But it’s people like those commenters who hinder my search for a suitable friend with benefits. Most guys are too sexually backwards for me to consider them. Le sigh.

  2. Those comments made me froth at the mouth a little.

    But that’s probably just because my vibrator gave me rabies.

  3. Ugh. I went through and read all the comments. Are people really this dumb?

    Like you, I cannot orgasm with my hands. It really sets me off when people imply something is wrong with me because of this. EVERYONE is worthy of an orgasm no matter if you need a vibrator or not.

    Oh, and my husband uses butt plugs most every time we have sex. I do find it to be a turn on. I’m not running screaming because he has toys as well. Morons.

  4. Oh, do I laugh or cry here? Hmm…

    I have to say whenever I read an article/watch a video/whatever, I feel a need to read the comments. I don’t know why. They usually just fill me full of rage and despair. These people dress themselves in the morning. Ponder that one.

    ~It’s like how when we see an accident, or a bevy of cops….we go out of our way to see what’s goin on. There was some kerscuffle 40 feet down the road here today and because of the trees, I couldn’t see, so I got out my binoculars. I heard the commotion so I had to investigate. See also: Curiosity Killed The Cat.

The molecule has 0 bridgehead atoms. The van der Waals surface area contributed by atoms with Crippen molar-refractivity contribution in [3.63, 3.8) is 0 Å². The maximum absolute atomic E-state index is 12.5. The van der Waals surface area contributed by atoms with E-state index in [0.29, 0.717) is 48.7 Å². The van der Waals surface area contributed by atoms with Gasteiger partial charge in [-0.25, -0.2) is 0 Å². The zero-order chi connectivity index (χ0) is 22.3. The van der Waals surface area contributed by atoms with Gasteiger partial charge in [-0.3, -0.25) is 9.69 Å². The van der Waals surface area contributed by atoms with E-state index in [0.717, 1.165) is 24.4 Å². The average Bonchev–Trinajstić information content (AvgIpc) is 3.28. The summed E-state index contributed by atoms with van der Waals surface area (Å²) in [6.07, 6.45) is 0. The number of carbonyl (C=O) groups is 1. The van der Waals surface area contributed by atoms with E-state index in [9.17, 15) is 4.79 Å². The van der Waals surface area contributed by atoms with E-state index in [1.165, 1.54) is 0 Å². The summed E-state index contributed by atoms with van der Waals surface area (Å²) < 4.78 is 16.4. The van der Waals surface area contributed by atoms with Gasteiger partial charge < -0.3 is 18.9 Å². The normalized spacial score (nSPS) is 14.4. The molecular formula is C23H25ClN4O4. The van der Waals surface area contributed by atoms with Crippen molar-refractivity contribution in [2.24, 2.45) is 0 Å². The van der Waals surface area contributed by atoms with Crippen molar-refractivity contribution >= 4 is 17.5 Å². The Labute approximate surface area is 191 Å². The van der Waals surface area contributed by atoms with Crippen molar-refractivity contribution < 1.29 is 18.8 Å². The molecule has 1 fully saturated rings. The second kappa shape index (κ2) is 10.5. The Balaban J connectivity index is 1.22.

5. This is one of those sticky situations. I read comments. I made them. I get into arguments on the internet. I know one of the biggest complaints I hear from other bloggers is that people don’t comment. I think part of it is the “don’t read the comments” mentality that we’ve gotten into. Are the vast majority of people that uneducated? Yes, unfortunately. Which is why articles like this, our blogs, reviews, and videos are so important. It’s why educators are important, and why those of us who teach need to strive to reach new audiences and not just the already sex-positive ones. Creating logins is annoying, but with a password manager it gets easier. With G+ connectivity and Disqus it gets easier. I’m pro-comments, and I’m pro-education. We still live in a society which was founded on Puritan ideologies. It’s changing, but it’s slow. Things like this are a reminder that while we personally may live in sex-positive worlds, we’re in a bubble there and this is what the rest of the world is really like.